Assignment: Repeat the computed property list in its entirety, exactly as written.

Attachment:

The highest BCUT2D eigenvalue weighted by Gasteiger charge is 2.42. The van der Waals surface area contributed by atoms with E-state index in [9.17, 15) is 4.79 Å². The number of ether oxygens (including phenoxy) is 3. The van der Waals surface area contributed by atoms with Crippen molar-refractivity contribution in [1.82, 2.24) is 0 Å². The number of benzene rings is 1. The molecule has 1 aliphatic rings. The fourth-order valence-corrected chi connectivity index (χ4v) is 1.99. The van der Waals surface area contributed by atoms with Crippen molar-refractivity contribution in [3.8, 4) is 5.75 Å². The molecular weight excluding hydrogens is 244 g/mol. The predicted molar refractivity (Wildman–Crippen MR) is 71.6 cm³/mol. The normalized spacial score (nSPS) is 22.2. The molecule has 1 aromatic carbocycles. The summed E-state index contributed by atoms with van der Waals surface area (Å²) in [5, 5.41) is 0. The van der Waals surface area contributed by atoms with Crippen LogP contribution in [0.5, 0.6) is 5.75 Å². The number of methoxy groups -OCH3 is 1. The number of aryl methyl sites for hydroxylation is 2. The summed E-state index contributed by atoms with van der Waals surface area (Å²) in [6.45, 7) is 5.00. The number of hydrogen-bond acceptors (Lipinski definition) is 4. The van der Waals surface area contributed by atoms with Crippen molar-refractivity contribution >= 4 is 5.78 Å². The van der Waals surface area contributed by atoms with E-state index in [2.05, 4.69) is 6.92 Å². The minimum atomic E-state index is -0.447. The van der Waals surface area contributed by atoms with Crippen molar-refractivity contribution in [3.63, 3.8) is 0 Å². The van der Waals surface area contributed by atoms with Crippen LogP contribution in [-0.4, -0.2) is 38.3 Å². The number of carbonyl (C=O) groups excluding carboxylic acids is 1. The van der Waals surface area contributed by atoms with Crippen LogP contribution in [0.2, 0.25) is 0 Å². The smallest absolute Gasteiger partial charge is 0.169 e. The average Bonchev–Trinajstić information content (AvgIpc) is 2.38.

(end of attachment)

The highest BCUT2D eigenvalue weighted by Gasteiger charge is 2.42. The van der Waals surface area contributed by atoms with E-state index in [9.17, 15) is 4.79 Å². The number of ether oxygens (including phenoxy) is 3. The van der Waals surface area contributed by atoms with Crippen molar-refractivity contribution in [1.82, 2.24) is 0 Å². The number of benzene rings is 1. The molecule has 1 aliphatic rings. The fourth-order valence-corrected chi connectivity index (χ4v) is 1.99. The van der Waals surface area contributed by atoms with Crippen molar-refractivity contribution in [3.8, 4) is 5.75 Å². The molecular weight excluding hydrogens is 244 g/mol. The predicted molar refractivity (Wildman–Crippen MR) is 71.6 cm³/mol. The normalized spacial score (nSPS) is 22.2. The molecule has 1 aromatic carbocycles. The summed E-state index contributed by atoms with van der Waals surface area (Å²) in [5, 5.41) is 0. The van der Waals surface area contributed by atoms with Crippen LogP contribution in [0.5, 0.6) is 5.75 Å². The number of methoxy groups -OCH3 is 1. The number of aryl methyl sites for hydroxylation is 2. The summed E-state index contributed by atoms with van der Waals surface area (Å²) in [6.45, 7) is 5.00. The number of hydrogen-bond acceptors (Lipinski definition) is 4. The van der Waals surface area contributed by atoms with Crippen molar-refractivity contribution >= 4 is 5.78 Å². The van der Waals surface area contributed by atoms with E-state index in [2.05, 4.69) is 6.92 Å². The minimum atomic E-state index is -0.447. The van der Waals surface area contributed by atoms with Crippen molar-refractivity contribution in [3.63, 3.8) is 0 Å². The van der Waals surface area contributed by atoms with Crippen LogP contribution in [-0.4, -0.2) is 38.3 Å². The number of carbonyl (C=O) groups excluding carboxylic acids is 1. The van der Waals surface area contributed by atoms with Crippen LogP contribution in [0.2, 0.25) is 0 Å². The smallest absolute Gasteiger partial charge is 0.169 e. The average Bonchev–Trinajstić information content (AvgIpc) is 2.38.